Inherent Vice (2014)
Starring- Joaquin Phoenix, Josh Brolin, Owen Wilson, Katherine Waterston, Reese Witherspoon, Benicio del Toro, Jena Malone, Maya Rudolph, Martin Short, Joanna Newsom, Jordan Christian Hearn, Eric Roberts, Serena Scott Thomas, Michael Kenneth Williams, Hong Chau, Sasha Pieterse, Keith Jardine, Peter McRobbie, Martin Donovan
Director- Paul Thomas Anderson
R- drug use throughout, sexual content, graphic nudity, language and some violence
I think I always suspected that part of me wasn’t going to understand Inherent Vice — from its announcement as a strange, throwback genre film to its release as a loosely narrative, emotionally detached bit of anti-cinema. It’s an abnormally intelligent stoner movie, basically. I’m just glad that the parts that were to my liking were as strong as they were — if Inherent Vice sounds like it’s up your alley, it’s probably going to be one of your favorite films of 2014.
The year is 1970. Private investigator — and marijuana connoisseur — “Doc” Sportello (Joaquin Phoenix) is the guy you go to when the police can’t be involved. One night, his ex-girlfriend, Shasta Fay Hepworth (Katherine Waterston), shows up on his doorstep with a plea. She’s currently having an affair with a wealthy real Los Angeles estate developer. His wife and the man she’s having an affair with (it’s one big, happy family, apparently) have approached her with a plan to take over his estate, one that involves framing him for insanity and having him locked away in a private mental institution for the rest of his life.
Doc agrees to look into it. Shortly thereafter, Shasta disappears. While investigating two other cases, one involving a guy dodging an old debt and another involving a search for a former heroin addict’s supposedly (but probably not) dead husband, Doc works his way deeper into the politics of Los Angeles and slowly puts together a complicated puzzle involving the Aryan Brotherhood, the counterculture movement, the jazz scene, the FBI, a mysterious ship called The Golden Fang, and his old nemesis — LAPD detective and cheerful civil rights violator “Bigfoot” Bjornsen (Josh Brolin).
It’s undeniably a dense film, and it can be a touch difficult to follow at times. Most movie mysteries proceed from a clear start to a clear endpoint and establish consistent causes and effects in between. Inherent Vice approaches this detective story in a way that’s probably closer to how it happens in real life — Doc gets information and clues sometimes all at once and sometimes sparsely, with no obvious connection at the outset and no clear storytelling rhyme or reason to when and where he picks them up. He simply stumbles across them, and late in the game, he finally gets that clue that ties everything together. Where most mysteries start small and get larger, Inherent Vice starts large and waits to give you the glue to stick it all together into something small and manageable. It’s probably more realistic but not necessarily as cinematic. I’m not really offering any of this as either criticism or praise, more so observation. It’s just something you need to know to figure out if it’s likely to be to your taste or not.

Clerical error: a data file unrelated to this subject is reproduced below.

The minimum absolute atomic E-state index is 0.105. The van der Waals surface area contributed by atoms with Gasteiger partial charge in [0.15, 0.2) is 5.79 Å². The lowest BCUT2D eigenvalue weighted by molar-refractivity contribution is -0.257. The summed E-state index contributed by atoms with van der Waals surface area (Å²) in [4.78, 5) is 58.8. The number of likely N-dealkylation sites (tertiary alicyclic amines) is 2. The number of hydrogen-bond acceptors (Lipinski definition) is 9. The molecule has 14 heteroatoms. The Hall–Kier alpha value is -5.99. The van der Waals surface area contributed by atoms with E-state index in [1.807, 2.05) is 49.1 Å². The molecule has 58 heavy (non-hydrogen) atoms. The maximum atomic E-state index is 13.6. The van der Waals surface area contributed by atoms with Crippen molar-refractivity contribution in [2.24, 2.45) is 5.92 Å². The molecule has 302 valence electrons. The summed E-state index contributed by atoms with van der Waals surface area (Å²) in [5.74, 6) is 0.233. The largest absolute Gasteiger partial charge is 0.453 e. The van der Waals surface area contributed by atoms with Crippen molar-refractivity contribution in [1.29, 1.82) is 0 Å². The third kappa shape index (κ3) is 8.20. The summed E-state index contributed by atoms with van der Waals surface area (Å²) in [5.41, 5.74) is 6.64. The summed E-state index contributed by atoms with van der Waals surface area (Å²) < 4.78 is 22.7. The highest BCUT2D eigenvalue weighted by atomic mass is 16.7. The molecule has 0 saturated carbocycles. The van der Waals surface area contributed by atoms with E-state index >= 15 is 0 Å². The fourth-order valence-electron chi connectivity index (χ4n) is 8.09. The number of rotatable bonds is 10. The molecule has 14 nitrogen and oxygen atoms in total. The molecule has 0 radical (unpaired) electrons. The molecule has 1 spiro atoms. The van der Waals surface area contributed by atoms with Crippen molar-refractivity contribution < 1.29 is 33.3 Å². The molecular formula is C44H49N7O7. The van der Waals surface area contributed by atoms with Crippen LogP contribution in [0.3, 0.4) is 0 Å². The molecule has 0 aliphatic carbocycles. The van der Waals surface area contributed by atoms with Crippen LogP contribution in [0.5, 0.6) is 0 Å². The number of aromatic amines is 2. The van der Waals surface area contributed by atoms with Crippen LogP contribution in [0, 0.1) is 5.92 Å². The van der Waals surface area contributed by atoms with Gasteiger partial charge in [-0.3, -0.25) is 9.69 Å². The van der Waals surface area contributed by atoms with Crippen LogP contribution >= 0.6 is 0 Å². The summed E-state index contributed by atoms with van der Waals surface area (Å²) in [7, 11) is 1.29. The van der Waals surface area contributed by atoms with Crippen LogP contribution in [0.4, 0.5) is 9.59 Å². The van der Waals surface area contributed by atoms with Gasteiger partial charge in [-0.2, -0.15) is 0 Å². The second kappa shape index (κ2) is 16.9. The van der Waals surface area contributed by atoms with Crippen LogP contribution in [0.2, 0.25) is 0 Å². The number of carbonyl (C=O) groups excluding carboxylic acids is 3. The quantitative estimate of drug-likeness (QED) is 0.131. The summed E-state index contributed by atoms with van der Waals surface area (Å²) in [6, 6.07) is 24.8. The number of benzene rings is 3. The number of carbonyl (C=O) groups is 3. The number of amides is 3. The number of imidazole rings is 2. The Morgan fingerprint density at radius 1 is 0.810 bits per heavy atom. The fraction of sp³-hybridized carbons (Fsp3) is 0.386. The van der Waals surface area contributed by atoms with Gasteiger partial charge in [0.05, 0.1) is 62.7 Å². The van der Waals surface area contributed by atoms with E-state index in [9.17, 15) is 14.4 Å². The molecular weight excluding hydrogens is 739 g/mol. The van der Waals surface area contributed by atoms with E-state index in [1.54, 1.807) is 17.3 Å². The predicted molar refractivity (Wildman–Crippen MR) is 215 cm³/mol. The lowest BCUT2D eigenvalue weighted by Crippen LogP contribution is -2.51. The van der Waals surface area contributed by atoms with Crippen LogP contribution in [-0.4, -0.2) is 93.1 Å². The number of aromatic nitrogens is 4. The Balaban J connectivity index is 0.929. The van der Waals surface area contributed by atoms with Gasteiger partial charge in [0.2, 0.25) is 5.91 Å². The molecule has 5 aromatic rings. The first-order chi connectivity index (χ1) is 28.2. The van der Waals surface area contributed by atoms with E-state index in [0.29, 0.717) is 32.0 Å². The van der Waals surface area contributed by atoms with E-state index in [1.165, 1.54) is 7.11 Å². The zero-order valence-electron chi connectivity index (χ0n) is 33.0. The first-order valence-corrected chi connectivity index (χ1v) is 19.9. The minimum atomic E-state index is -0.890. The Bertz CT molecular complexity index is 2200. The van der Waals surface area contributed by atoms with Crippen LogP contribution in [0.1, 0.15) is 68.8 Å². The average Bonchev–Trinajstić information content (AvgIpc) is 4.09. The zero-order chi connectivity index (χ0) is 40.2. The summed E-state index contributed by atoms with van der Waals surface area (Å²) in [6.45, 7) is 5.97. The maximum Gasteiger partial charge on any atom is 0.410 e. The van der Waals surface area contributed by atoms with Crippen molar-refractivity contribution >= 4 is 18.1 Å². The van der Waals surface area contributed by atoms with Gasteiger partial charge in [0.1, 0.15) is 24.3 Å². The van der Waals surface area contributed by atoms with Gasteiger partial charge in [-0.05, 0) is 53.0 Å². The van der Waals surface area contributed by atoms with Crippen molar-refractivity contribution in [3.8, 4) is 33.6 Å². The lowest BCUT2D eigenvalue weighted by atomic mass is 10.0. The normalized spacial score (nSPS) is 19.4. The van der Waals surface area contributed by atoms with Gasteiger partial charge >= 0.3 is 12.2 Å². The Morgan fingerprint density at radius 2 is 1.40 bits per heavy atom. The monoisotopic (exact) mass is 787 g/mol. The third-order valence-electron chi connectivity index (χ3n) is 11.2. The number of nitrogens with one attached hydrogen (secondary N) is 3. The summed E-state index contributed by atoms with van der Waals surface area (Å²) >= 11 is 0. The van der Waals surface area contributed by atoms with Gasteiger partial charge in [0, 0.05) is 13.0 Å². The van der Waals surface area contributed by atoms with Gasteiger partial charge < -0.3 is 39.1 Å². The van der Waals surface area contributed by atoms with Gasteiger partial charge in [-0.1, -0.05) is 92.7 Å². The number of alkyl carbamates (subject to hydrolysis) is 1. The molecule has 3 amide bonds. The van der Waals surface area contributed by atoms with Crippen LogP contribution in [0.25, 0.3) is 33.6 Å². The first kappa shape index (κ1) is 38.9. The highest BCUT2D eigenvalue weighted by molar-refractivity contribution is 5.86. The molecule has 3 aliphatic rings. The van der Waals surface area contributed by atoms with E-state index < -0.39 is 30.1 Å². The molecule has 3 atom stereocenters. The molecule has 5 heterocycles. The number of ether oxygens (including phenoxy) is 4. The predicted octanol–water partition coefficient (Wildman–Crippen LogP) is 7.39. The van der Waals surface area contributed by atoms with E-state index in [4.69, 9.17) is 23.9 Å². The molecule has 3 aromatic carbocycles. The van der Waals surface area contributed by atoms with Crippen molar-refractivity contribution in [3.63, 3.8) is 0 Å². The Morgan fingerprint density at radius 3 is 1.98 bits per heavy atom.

Me? If nothing else, I’m always going to go to bat for something this brazenly unusual. It’s film noir meets 70s kitsch meets stoner movie meets satire. And it’s shot in the close, immediate style of a modern indie film. I’m not sure there’s ever been anything quite like it — The Big Lebowski, maybe? It’s not really something you see to feel much of anything — it didn’t really do much for me on that level. You see it for its tone and its subversive intelligence.